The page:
“Article 9 of the Constitution of the Kingdom of Bhutan says: ‘The State shall strive to promote those circumstances that will enable the successful pursuit of Gross National Happiness [GNH]'” (Drexler, 2014, p. 53).
Imagine! What if higher education deliberately promoted circumstances that led to Gross Institutional Happiness? Of course, that would mean we would have to somehow measure institutional happiness. So, what would the HLC form or the MnSCU dashboard look like on a Higher Education Happiness measure? What if the WSU community took a lesson from the Kingdom of Bhutan and initiated a measure for happiness?
What is happiness when we think of our lives in higher education and, more importantly, how do we think of happiness here at WSU Winona and Rochester?
For some of us, happiness at WSU is seeing our students succeed in class and in life. For others, it is bringing students, faculty, and staff to WSU in successful recruiting and marketing efforts. Others would point to our beautiful Winona campus and our Rochester, Austin, and La Crescent outreach sites. Some would say happiness is engaging minds and bodies in service learning, the arts, or research. Some of us find happiness in a job well done, whether it is polishing the same entryway every season, creating a tasty meal, keeping the mysteries of the network running smoothly or getting the 10-millionth student online. Many find that simply helping others to fulfill their potential to be the true path to happiness (and helping can take so many forms! From teaching, to advising, to comforting and finding a new direction when all seems lost).
A very few may define happiness as collecting their paycheck with little else to motivate their participation in the WSU community. I have to wonder about the general happiness of that group, at home and at work. Drexler notes that many in Bhutan also worry about these few unhappy and unwilling: “Can a nation be happy if individuals are not? Can individuals be happy if others suffer? Will the country’s traditional foundations of happiness erode, to be replaced by a surfeit of stuff?”
In reality, there are always a few folks who are unhappy and unwilling to engage found in every aspect of human endeavor. The good news is, their numbers are small in Bhutan as well as here at WSU. And …well… you know what? Our collective happiness is not contingent upon 100% buy-in from the unwilling.
Does this mean I work with the willing and “play favorites?” You bet! And everyone can be one! And the even better news? No matter how unhappy and unwilling, these folks will always be invited to join in, become a favorite, and be happy. That’s what makes me happy: helping folks find a different way of thinking, seeing people discover that one “thing” that gets them jazzed up, excited, re-energized, engaged in the university’s work, and…happy!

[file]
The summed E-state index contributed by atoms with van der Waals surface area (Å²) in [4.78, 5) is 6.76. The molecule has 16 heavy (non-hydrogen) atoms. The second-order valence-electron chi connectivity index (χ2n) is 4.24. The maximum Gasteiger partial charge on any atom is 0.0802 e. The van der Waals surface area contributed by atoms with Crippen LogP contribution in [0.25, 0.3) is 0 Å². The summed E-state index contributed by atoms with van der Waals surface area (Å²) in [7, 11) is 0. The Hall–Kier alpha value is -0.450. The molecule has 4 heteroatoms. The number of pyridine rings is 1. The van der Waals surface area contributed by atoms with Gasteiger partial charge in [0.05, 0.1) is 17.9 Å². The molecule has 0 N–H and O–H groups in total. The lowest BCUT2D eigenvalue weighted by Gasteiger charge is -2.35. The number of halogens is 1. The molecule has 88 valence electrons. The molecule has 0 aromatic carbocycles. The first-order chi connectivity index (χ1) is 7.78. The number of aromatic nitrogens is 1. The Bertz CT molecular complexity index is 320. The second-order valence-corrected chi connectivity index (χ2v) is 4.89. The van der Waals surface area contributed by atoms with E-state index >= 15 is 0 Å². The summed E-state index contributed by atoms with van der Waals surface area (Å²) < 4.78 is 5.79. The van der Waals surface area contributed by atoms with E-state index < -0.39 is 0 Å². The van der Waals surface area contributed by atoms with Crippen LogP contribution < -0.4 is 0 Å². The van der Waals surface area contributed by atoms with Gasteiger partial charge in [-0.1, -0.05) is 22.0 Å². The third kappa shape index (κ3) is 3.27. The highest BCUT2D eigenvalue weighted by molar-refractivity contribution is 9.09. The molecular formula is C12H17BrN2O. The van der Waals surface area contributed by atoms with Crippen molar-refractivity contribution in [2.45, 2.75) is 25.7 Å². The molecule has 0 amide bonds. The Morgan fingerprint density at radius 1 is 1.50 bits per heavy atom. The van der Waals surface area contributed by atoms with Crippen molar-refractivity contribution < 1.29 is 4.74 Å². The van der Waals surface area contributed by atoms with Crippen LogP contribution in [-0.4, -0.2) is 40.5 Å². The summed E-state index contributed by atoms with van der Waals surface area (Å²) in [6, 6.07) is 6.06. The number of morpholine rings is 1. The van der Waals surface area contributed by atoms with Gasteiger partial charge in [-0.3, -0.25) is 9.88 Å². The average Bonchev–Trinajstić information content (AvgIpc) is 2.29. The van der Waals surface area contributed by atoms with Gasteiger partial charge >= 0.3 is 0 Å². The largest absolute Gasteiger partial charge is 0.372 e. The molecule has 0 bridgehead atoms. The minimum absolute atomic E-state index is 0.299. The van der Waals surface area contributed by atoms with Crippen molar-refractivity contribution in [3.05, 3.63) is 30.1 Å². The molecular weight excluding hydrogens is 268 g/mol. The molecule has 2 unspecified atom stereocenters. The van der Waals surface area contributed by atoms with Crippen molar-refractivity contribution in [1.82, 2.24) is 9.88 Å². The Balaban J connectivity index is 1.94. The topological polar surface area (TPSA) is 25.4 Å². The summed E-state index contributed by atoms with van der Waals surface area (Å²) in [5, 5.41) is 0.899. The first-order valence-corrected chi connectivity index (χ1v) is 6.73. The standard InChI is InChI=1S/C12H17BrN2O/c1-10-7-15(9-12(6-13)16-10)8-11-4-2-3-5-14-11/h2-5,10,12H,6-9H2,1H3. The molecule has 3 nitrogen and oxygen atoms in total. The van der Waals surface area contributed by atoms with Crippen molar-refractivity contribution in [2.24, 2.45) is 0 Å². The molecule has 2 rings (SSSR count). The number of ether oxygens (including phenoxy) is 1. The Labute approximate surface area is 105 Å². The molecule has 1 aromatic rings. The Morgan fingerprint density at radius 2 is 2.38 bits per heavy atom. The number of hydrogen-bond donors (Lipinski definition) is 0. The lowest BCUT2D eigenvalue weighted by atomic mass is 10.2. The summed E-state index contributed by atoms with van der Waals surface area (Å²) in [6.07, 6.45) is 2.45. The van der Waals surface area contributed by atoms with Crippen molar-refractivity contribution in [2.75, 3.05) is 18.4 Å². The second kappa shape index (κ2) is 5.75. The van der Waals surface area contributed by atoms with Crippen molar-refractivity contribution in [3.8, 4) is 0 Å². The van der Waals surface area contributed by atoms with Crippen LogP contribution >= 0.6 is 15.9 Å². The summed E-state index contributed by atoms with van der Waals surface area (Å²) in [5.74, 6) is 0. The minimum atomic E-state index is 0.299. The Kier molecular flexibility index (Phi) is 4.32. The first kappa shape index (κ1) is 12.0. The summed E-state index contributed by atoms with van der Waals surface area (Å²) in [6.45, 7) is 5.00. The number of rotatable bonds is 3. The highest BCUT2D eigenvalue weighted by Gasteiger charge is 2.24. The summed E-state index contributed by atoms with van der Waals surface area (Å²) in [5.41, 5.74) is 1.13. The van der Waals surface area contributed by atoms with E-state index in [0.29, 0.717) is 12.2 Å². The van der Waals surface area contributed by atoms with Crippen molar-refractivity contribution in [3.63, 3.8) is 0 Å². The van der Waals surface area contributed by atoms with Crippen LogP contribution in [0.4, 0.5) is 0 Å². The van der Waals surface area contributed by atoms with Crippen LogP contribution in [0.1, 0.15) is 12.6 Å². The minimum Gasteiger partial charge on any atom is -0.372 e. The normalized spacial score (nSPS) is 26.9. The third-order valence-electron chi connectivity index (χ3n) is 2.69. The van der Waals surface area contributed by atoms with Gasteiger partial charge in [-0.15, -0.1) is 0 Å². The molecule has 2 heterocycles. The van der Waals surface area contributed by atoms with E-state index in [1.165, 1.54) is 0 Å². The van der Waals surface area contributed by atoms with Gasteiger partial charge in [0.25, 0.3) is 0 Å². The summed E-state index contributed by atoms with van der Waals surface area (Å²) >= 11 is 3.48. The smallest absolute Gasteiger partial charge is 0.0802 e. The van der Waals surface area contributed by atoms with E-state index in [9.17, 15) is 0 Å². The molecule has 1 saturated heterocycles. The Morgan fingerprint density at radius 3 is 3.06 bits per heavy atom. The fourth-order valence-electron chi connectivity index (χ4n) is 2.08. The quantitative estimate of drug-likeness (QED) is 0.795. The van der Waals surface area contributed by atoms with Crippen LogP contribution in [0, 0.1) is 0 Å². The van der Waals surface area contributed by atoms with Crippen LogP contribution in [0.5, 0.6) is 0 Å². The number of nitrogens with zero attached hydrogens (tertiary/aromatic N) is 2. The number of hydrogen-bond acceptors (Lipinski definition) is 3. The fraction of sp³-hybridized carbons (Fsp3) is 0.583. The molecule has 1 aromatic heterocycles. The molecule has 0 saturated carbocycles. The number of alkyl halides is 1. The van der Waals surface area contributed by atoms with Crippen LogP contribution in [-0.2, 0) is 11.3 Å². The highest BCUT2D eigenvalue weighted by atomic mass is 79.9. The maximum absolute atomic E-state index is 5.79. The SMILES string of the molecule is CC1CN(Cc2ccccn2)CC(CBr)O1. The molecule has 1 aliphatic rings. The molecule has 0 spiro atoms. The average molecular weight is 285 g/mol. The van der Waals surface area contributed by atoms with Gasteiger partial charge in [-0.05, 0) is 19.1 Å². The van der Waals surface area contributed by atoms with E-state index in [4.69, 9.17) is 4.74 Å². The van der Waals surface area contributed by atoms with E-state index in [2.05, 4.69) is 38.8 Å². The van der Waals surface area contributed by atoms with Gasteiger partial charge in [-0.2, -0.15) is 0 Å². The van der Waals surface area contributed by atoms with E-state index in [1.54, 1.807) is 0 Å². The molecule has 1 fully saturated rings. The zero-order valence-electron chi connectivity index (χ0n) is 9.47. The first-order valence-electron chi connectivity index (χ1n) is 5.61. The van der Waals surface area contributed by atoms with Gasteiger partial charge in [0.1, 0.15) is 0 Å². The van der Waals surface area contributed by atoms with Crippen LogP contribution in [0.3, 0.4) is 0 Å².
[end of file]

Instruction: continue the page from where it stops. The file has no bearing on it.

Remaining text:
So, what does all of this happy talk really mean for WSU? Are we really going to try to quantify happiness? Will HLC and our system office add a happiness metric to our required assessments?
Whew…That does give one pause, doesn’t it? But seriously, I think we have already set up a framework that can lead to relevant and useful measures for success, excellence, and…yes, happiness. The work we will do together this year and beyond to build a clear road map for WSU’s future has begun. As I read the article on Bhutan and dug a little deeper into this thing called happiness, I noticed an interesting thing (to me anyway). I noticed how our draft framework for setting the strategic direction of Winona State University curiously relates to Bhutan’s framework for national success and their framework for measuring happiness:
|The Fourth King’s conception of Gross National Happiness rested on four “pillars”:
||WSU’s conception of our new strategic directions rests on the Five P’s:
|The GNH policy has nine “domains”:
|WSU has identified six “themes”:
I think you can see how connected these two frameworks can be, at least at first glance. So yes, we do have both a foundation and framework such that we can measure WSU happiness.
(Just as an aside: Looking for a GREAT PARTY IDEA? Well, gather your friends and engage in a cross-walk activity, connecting Bhutan’s pillars and WSU’s themes; Bhutan’s domains and the WSU Five P’s. Fun!)
My point (and I do have one) is that we are …right now… engaged in a collective and positive endeavor to bring our particular institution of higher learning to its next levels of excellence. Our strategic directions framework captures real data from all of us over the last two years. We are now working to refine the goals and objectives and begin a more formal process for implementing the plans. 2014-2015 is THE year! NOW is the time to hit it out of the park. We are ALL in the education business as both teachers and learners, preparing people for their next levels of personal excellence and potential. This is a very high and noble calling! It has great meaning and contributes to our own personal health, wellness, and sense of engagement. Remember:
“Happier people are more likely to live longer and tend to be healthier, more successful, and more socially engaged than people who describe themselves as less happy” (What is happiness?, 2009).
From what I have seen so far, the WSU Happiness Metric is pretty darned close to 100%.
Be happy out there!
Drexler, M. (2014, Fall). The Happiness Metric. Tricycle, 53-103. The full article is also available on the internet at: http://www.tricycle.com/feature/happiness-metric
What is happiness? (2009) This emotional life. Available: http://www.pbs.org/thisemotionallife/topic/happiness/what-happiness